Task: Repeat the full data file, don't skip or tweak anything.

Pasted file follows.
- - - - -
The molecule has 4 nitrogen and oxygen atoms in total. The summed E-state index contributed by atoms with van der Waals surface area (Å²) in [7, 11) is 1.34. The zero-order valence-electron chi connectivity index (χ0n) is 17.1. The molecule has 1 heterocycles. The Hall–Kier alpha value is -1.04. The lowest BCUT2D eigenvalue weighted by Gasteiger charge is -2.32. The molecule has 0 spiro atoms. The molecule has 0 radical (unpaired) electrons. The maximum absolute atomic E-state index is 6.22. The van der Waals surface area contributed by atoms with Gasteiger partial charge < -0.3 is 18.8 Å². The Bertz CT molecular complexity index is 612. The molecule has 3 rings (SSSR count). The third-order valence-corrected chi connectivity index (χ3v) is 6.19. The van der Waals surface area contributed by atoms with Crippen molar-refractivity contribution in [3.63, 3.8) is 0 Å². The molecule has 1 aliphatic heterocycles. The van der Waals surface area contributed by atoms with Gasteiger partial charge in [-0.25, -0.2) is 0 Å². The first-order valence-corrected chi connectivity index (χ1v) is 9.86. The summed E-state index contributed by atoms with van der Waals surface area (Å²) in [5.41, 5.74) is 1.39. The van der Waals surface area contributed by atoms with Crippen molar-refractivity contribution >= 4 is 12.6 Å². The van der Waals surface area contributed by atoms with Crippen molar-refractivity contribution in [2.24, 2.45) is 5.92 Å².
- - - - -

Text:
The molecule has 4 nitrogen and oxygen atoms in total. The summed E-state index contributed by atoms with van der Waals surface area (Å²) in [7, 11) is 1.34. The zero-order valence-electron chi connectivity index (χ0n) is 17.1. The molecule has 1 heterocycles. The Hall–Kier alpha value is -1.04. The lowest BCUT2D eigenvalue weighted by Gasteiger charge is -2.32. The molecule has 0 spiro atoms. The molecule has 0 radical (unpaired) electrons. The maximum absolute atomic E-state index is 6.22. The van der Waals surface area contributed by atoms with Gasteiger partial charge < -0.3 is 18.8 Å². The Bertz CT molecular complexity index is 612. The molecule has 3 rings (SSSR count). The third-order valence-corrected chi connectivity index (χ3v) is 6.19. The van der Waals surface area contributed by atoms with Crippen molar-refractivity contribution in [3.63, 3.8) is 0 Å². The molecule has 1 aliphatic heterocycles. The van der Waals surface area contributed by atoms with Gasteiger partial charge in [-0.25, -0.2) is 0 Å². The first-order valence-corrected chi connectivity index (χ1v) is 9.86. The summed E-state index contributed by atoms with van der Waals surface area (Å²) in [5.41, 5.74) is 1.39. The van der Waals surface area contributed by atoms with Crippen molar-refractivity contribution >= 4 is 12.6 Å². The van der Waals surface area contributed by atoms with Crippen molar-refractivity contribution in [2.24, 2.45) is 5.92 Å².